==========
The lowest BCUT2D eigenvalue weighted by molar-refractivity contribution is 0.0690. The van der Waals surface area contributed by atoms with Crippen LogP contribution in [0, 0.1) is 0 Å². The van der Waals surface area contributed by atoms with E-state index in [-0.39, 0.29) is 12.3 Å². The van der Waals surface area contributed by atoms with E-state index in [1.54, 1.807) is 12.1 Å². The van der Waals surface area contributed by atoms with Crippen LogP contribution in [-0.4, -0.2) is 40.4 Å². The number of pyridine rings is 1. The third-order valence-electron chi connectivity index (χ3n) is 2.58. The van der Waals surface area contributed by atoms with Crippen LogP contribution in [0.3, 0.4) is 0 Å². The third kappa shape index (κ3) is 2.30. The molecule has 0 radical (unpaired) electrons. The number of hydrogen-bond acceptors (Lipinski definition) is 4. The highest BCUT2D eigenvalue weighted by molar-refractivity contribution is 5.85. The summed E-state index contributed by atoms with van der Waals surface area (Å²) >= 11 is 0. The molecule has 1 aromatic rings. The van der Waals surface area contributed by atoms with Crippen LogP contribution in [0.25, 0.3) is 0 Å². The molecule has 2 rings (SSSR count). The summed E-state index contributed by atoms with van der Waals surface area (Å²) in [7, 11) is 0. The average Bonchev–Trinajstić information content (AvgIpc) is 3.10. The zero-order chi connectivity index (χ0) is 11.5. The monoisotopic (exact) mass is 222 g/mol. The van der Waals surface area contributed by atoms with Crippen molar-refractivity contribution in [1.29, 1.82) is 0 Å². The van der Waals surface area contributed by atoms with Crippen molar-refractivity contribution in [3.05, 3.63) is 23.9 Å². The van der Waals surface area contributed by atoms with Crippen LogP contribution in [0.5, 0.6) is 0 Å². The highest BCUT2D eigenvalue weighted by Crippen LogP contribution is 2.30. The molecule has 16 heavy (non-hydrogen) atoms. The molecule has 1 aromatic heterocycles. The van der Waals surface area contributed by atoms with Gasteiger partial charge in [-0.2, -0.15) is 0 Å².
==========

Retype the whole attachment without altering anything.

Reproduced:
The lowest BCUT2D eigenvalue weighted by molar-refractivity contribution is 0.0690. The van der Waals surface area contributed by atoms with Crippen LogP contribution in [0, 0.1) is 0 Å². The van der Waals surface area contributed by atoms with E-state index in [-0.39, 0.29) is 12.3 Å². The van der Waals surface area contributed by atoms with E-state index in [1.54, 1.807) is 12.1 Å². The van der Waals surface area contributed by atoms with Crippen LogP contribution in [-0.4, -0.2) is 40.4 Å². The number of pyridine rings is 1. The third-order valence-electron chi connectivity index (χ3n) is 2.58. The van der Waals surface area contributed by atoms with Crippen LogP contribution in [0.3, 0.4) is 0 Å². The third kappa shape index (κ3) is 2.30. The molecule has 0 radical (unpaired) electrons. The number of hydrogen-bond acceptors (Lipinski definition) is 4. The highest BCUT2D eigenvalue weighted by molar-refractivity contribution is 5.85. The summed E-state index contributed by atoms with van der Waals surface area (Å²) >= 11 is 0. The molecule has 1 aromatic rings. The van der Waals surface area contributed by atoms with Crippen LogP contribution in [0.25, 0.3) is 0 Å². The molecule has 2 rings (SSSR count). The summed E-state index contributed by atoms with van der Waals surface area (Å²) in [7, 11) is 0. The average Bonchev–Trinajstić information content (AvgIpc) is 3.10. The zero-order chi connectivity index (χ0) is 11.5. The monoisotopic (exact) mass is 222 g/mol. The van der Waals surface area contributed by atoms with Crippen molar-refractivity contribution in [1.29, 1.82) is 0 Å². The van der Waals surface area contributed by atoms with Crippen molar-refractivity contribution in [3.05, 3.63) is 23.9 Å². The van der Waals surface area contributed by atoms with Crippen LogP contribution in [0.5, 0.6) is 0 Å². The highest BCUT2D eigenvalue weighted by Crippen LogP contribution is 2.30. The molecule has 16 heavy (non-hydrogen) atoms. The molecule has 1 aromatic heterocycles. The van der Waals surface area contributed by atoms with Gasteiger partial charge in [-0.2, -0.15) is 0 Å².